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The Board of Directors of the African Development Bank has approved the establishment of a US$4.3mn Africa Circular Economy Facility to drive integration of the circular economy into African efforts to achieve nationally defined contribution (NDC) targets
The Facility, a multi-donor trust fund, will operate over a period of five years and will receive an initial support of US$4.3mn from the government of Finland and the Nordic Development Fund. The board approval took place on 30 March 2022.
The circular economy is a model of production and consumption that involves sharing, leasing, reusing, repairing, refurbishing and recycling existing materials and products as long as possible. Under the Paris agreement, NDCs embody efforts by each signatory to reduce national emissions and adapt to the impacts of climate change. All 54 African countries are members of the Paris Agreement.
The Facility will focus on three strategic areas: institutional capacity building to strengthen the regulatory environment for circular economy innovations and practices; providing support to the private sector through a business development programme; and providing technical assistance to the African circular economy alliance.
Jussi Nummelin, acting director for the government of Finland Ministry for Foreign Affairs’ Unit for Southern and Western Africa, said, “Enhancing and promoting Circular Economy is very important for Finland. The world’s first national circular economy roadmap was developed in Finland in 2016.
“We are very keen on starting the cooperation with the African Development Bank and with the African Circular Economy Alliance and the Nordic Development Fund to enhance circularity in the World,” Nummelin concluded.
Henrik Franklin, director for portfolio origination and management at Nordic Development Fund (NDF) commented, “NDF is pleased to join forces with the African Development Bank and the Government of Finland to establish the Africa Circular Economy Facility (ACEF). Circular economy is key for climate change adaptation and mitigation, and has vast potential to create jobs, improve productivity and strengthen the economic competitiveness of African countries.”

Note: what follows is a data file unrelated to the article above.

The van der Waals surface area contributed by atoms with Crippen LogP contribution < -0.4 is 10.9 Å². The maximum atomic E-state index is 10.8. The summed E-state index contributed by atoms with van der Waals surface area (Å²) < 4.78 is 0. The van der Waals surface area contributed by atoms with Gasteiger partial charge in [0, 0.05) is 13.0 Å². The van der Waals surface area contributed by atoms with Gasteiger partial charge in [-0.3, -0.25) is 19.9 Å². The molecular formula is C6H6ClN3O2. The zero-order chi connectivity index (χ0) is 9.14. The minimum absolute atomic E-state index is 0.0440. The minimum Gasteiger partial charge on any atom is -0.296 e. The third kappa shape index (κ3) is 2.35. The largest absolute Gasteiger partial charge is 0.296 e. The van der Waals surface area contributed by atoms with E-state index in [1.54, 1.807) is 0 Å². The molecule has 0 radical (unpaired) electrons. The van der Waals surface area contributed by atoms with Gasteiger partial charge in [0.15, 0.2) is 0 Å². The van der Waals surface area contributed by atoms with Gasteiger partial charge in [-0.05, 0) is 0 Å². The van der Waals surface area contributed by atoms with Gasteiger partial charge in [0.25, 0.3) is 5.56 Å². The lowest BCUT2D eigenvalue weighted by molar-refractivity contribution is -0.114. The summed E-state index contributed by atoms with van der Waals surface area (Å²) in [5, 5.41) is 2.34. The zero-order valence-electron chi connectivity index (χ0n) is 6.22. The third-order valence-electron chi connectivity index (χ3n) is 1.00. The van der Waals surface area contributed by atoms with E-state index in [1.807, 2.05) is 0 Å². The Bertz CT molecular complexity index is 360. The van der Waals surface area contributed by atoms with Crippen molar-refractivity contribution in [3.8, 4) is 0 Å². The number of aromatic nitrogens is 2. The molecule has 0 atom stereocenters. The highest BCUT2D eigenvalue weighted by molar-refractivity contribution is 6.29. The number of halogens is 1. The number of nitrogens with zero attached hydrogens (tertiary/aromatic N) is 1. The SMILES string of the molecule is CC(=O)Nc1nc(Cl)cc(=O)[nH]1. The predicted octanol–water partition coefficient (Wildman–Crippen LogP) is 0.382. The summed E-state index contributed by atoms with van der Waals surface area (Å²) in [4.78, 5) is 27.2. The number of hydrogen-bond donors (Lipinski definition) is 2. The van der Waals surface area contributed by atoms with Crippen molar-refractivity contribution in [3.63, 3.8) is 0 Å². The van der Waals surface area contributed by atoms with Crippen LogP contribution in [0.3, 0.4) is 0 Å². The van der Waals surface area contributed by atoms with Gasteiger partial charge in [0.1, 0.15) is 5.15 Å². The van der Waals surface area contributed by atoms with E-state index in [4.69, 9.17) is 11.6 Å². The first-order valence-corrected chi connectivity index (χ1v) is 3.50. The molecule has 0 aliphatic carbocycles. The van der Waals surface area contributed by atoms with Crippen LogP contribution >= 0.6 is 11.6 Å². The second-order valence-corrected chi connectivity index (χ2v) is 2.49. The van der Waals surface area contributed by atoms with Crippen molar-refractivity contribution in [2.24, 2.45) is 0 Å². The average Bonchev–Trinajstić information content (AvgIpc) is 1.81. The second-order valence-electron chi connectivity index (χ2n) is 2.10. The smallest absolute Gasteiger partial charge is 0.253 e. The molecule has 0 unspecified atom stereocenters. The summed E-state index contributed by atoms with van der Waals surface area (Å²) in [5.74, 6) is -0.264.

Al-Hamndou Dorsouma, officer-in-charge for climate change and green growth at the African Development Bank, said, “Putting in place a dedicated financing vehicle for the circular economy positions the Bank as a champion of solutions that decouple Africa’s economic growth from unsustainable extraction of natural resources.”
The facility is expected to consolidate the Bank’s portfolio of operations that align with the circular economy, including renewable energy, climate-smart agriculture and green manufacturing sectors. In addition to supporting African countries’ achievement of NDC targets, it will also advance their progress towards the UN Sustainable Development Goals.
Dorsouma said the Bank would leverage its network to bring additional donors and partners on board.
The circular economy model has gained momentum as a paradigm for sustainable development in recent years. At the continental level, the African Union and the African Ministerial Conference on the Environment have recognised circularity as a focal area for their respective recovery programs launched in the wake of the Covid-19 pandemic.
Several African nations have also embedded circular economy in their nationally determined contributions, and some are developing national circular economy action plans.